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For an easy summer diversion, head to San Marcos and take a glass-bottom boat tour on crystal-clear Spring Lake.

Two Hundred Springs Beneath Your Feet

Photos by Caleb Kerr

After what seemed like months of never-ending rain, hot weather has returned to Texas, and summer officially feels like a Texas summer. 

Reminiscing about our trip this time last year to Jacob’s Well, we were again drawn to the water’s edge. This year, our search led us to Spring Lake, on the campus of Texas State University in San Marcos and well-cared for by the Meadows Center for Water and the Environment



This serene 16-acre lake forms the headwaters of the San Marcos River. Lake water is sourced abundantly by more than 200 underwater artesian springs, pushed up from deep within the Edwards Aquifer. The springs are active even during times of drought, and recent rains have aided the resurgence of additional, previously idle springs. The result is a high volume of constantly replenished fresh water. 

The ceaseless outpouring of spring water makes Spring Lake extraordinarily clear: at its greatest depth of 30 feet, the lake’s clarity has been measured to be the equivalent of 70 feet deep—meaning if the lake was 40 feet deeper than it is, you’d still easily see all the way to the bottom.  



The springs also result in constantly cool water temperatures, which hold steady around 72 degrees (°F) year-round.

Don’t get too excited about the cool water; swimming’s not allowed in Spring Lake. To enjoy these waters at their freshest point, you can access the San Marcos River several hundred yards away, just below the dam in City Park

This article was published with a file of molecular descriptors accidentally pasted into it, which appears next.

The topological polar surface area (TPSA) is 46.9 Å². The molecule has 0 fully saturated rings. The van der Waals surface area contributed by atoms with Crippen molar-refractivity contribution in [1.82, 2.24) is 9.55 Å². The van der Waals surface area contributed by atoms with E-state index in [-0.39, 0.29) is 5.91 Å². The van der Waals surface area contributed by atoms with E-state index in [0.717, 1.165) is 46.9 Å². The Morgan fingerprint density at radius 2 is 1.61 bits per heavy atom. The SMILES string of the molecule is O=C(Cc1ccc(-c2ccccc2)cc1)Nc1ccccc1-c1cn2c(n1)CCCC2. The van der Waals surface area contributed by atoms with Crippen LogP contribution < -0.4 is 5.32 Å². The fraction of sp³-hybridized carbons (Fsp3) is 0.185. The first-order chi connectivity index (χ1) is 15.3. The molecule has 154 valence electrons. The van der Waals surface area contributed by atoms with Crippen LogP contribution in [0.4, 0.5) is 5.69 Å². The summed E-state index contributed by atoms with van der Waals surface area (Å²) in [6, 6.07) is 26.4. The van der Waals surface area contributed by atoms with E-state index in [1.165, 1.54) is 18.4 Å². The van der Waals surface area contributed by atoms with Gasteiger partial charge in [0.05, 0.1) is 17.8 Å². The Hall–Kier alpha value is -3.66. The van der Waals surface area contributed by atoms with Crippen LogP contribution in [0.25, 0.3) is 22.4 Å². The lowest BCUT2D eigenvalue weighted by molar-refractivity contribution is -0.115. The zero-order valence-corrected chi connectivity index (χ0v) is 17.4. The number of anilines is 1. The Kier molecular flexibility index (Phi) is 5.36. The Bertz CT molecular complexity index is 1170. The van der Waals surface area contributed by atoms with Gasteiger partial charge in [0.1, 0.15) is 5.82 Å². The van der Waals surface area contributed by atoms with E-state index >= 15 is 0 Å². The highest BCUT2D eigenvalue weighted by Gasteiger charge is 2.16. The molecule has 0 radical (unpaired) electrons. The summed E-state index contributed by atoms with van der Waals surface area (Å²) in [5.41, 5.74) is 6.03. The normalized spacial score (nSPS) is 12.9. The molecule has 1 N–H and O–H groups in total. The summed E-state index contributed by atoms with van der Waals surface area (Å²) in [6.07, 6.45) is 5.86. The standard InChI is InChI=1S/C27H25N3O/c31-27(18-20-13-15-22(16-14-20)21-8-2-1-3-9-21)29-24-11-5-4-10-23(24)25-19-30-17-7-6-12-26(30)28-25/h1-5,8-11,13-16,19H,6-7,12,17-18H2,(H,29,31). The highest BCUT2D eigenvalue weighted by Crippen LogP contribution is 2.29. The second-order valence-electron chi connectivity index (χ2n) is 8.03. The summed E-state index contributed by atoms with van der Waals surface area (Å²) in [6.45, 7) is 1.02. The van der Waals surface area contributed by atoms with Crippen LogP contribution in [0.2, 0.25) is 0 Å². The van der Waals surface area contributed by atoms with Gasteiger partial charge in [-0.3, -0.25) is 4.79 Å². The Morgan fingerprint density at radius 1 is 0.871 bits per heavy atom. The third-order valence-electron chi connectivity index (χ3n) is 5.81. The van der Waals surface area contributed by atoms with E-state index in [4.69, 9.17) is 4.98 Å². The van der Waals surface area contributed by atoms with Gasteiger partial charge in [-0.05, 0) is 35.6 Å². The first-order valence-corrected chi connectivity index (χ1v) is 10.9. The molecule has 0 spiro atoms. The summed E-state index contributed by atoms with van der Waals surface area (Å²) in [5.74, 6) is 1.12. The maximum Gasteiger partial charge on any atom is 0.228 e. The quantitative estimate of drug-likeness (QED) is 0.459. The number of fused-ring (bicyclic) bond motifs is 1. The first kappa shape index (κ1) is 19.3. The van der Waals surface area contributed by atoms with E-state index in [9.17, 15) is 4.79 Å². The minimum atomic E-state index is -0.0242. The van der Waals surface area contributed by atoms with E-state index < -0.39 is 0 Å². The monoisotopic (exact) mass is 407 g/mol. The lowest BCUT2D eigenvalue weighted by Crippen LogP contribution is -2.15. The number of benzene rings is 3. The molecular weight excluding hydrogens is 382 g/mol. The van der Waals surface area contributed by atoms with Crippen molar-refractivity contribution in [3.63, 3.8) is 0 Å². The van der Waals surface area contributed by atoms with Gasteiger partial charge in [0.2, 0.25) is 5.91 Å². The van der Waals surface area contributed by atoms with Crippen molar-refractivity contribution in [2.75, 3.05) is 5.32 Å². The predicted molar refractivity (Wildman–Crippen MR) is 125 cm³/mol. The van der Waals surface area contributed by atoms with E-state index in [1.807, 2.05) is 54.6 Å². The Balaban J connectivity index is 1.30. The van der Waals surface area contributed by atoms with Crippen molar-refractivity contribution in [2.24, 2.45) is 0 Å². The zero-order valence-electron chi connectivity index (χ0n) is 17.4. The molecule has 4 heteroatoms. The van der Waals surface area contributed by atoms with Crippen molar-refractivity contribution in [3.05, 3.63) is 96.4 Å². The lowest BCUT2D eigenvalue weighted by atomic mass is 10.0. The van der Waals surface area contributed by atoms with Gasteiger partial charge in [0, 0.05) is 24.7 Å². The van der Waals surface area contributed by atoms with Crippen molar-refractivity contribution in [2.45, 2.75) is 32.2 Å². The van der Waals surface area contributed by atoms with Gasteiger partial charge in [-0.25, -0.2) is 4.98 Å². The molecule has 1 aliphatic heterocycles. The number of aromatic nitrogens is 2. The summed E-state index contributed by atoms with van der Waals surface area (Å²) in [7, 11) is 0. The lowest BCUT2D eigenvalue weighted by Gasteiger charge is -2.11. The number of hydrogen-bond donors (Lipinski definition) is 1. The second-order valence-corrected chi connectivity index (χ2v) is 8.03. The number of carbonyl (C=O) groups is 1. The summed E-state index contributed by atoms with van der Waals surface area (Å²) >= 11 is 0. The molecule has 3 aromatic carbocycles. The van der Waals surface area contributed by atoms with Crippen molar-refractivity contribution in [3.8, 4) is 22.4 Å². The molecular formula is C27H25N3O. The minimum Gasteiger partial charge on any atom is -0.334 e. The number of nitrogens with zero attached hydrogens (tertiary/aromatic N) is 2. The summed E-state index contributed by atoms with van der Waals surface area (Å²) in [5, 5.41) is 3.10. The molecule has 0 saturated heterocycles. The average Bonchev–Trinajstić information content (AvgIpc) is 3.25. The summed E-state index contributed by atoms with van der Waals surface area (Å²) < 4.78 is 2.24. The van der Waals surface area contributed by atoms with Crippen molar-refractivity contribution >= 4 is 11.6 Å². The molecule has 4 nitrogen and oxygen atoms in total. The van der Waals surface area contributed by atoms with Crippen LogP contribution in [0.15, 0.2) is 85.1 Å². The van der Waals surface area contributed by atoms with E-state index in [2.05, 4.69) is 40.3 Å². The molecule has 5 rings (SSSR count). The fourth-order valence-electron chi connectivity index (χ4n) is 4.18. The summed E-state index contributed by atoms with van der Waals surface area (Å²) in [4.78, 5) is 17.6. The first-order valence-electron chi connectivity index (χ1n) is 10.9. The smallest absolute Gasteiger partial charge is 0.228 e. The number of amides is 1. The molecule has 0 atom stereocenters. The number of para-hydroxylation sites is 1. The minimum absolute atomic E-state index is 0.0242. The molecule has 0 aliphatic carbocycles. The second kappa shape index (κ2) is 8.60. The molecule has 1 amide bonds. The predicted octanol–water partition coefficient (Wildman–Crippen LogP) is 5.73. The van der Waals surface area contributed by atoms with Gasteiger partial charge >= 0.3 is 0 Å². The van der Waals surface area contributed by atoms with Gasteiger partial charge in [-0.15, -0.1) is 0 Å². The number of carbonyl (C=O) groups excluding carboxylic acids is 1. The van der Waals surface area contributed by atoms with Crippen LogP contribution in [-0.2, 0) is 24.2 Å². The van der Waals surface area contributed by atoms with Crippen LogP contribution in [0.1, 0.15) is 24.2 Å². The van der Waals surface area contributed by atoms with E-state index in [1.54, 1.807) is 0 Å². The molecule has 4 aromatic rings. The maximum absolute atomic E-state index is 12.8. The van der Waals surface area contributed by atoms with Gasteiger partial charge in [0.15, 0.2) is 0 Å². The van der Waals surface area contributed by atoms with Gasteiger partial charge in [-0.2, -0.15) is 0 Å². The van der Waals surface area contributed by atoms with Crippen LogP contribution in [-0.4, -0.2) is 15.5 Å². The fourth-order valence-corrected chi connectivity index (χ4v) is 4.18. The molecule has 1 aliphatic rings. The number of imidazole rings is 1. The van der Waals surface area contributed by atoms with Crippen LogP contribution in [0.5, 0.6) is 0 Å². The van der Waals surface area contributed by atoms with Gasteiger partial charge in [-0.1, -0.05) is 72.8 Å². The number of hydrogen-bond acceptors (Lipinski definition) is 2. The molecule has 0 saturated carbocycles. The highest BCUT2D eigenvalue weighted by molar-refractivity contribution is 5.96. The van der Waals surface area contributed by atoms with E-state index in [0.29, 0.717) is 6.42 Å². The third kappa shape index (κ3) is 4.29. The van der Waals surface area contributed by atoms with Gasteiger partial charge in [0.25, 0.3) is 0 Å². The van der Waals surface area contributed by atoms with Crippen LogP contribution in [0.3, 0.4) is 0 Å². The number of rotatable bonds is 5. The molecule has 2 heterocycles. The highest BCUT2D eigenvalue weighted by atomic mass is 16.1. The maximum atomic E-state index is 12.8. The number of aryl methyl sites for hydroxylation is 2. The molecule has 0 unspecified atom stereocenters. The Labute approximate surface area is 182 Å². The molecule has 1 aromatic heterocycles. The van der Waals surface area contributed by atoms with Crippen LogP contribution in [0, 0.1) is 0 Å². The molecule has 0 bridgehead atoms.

Rather than swim, you’ll experience the splendor of Spring Lake via their charming and informative Glass-Bottom Boat tours. A small fleet of wooden boats, including one built way back in 1945, await you beneath a stunning canopy of 350 year-old Bald Cypress trees. 



Your boat tour will likely be led by a friendly Texas State student, who will introduce you to the turtles (Texas River Cooters and Red Eared Sliders); large mouth bass; freshwater eels; and the “cream of wheat,” which is how some refer to the pulsating clouds of sand on the lake floor indicating an underwater spring. 



Don’t be surprised if among the wildlife you also see some scuba divers. While swimming’s not allowed, certified scuba divers are permitted to volunteer their time to help maintain the lake (if you’re in Central Texas, check with your local dive shop to see if they’ve partnered with the Meadows Center for such activities). 



Your tour guide will also share with you tales of the lake’s former life as a popular theme park called Aquarena Springs. Leading up to the early 1990’s, a generation of visitors to the lake were entertained by underwater dancing Aquamaids, Glurpo the clown, Ralph, a diving pig, and other outrageous attractions. For an excellent read on the Lake’s transition from theme park to conservation, read Texas Parks and Wildlife Magazine’s “The Transformation of Aquarena.”



More fascinating than its theme park history is Spring Lake’s human history. Your tour guide will explain that archaeologists have determined humans began congregating around the springs more than 12,000 years ago. Amazingly, that makes little Spring Lake in San Marcos, Texas one of the longest continuously inhabited sites in North America.

The glass-bottom boat tours at Spring Lake are a leisurely, easy activity for families. Tours leave every 30 minutes, and last about 30 minutes.

Afterwards, you can take a guided (a mere $3 added to your boat ticket) or self-guided walk on the Wetlands Boardwalk, which extends out over the marshier, pond-like portion of the lake.



It’s also worth paying a visit to the Discovery Hall and Aquarium Exhibit in the Meadow’s Center’s headquarters, which in yesteryears was the historic Spring Lake Park Hotel. Make sure you head up to the upper terraces to get a birds-eye view of the entire park.



Glass-Boat Tour Hours: Monday - Sunday 9:30 a.m. - 6 p.m. 

- VF

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